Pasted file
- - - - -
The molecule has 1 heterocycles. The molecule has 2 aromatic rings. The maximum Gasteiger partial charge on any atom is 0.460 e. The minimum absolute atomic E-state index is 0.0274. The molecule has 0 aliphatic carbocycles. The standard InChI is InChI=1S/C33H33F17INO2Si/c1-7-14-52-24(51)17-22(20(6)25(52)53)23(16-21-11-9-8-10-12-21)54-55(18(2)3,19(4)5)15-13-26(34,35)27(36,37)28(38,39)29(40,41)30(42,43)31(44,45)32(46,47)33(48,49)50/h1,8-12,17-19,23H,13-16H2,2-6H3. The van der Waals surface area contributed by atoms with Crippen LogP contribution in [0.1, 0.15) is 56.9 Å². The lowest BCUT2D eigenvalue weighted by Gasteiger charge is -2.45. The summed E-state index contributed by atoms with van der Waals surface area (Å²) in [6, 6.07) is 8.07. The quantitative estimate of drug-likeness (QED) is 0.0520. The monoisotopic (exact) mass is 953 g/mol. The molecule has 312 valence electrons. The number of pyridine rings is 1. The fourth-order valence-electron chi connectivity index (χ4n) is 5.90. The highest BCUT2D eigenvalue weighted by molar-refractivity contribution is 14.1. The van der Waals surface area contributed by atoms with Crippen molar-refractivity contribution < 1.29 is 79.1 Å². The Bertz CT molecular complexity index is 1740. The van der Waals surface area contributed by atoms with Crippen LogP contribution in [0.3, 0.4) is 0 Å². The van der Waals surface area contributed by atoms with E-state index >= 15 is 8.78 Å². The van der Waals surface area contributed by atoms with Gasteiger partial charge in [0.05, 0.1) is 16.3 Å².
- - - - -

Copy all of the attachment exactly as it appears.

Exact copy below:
The molecule has 1 heterocycles. The molecule has 2 aromatic rings. The maximum Gasteiger partial charge on any atom is 0.460 e. The minimum absolute atomic E-state index is 0.0274. The molecule has 0 aliphatic carbocycles. The standard InChI is InChI=1S/C33H33F17INO2Si/c1-7-14-52-24(51)17-22(20(6)25(52)53)23(16-21-11-9-8-10-12-21)54-55(18(2)3,19(4)5)15-13-26(34,35)27(36,37)28(38,39)29(40,41)30(42,43)31(44,45)32(46,47)33(48,49)50/h1,8-12,17-19,23H,13-16H2,2-6H3. The van der Waals surface area contributed by atoms with Crippen LogP contribution in [0.1, 0.15) is 56.9 Å². The lowest BCUT2D eigenvalue weighted by Gasteiger charge is -2.45. The summed E-state index contributed by atoms with van der Waals surface area (Å²) in [6, 6.07) is 8.07. The quantitative estimate of drug-likeness (QED) is 0.0520. The monoisotopic (exact) mass is 953 g/mol. The molecule has 312 valence electrons. The number of pyridine rings is 1. The fourth-order valence-electron chi connectivity index (χ4n) is 5.90. The highest BCUT2D eigenvalue weighted by molar-refractivity contribution is 14.1. The van der Waals surface area contributed by atoms with Crippen molar-refractivity contribution < 1.29 is 79.1 Å². The Bertz CT molecular complexity index is 1740. The van der Waals surface area contributed by atoms with Crippen LogP contribution in [0.3, 0.4) is 0 Å². The van der Waals surface area contributed by atoms with E-state index >= 15 is 8.78 Å². The van der Waals surface area contributed by atoms with Gasteiger partial charge in [0.05, 0.1) is 16.3 Å².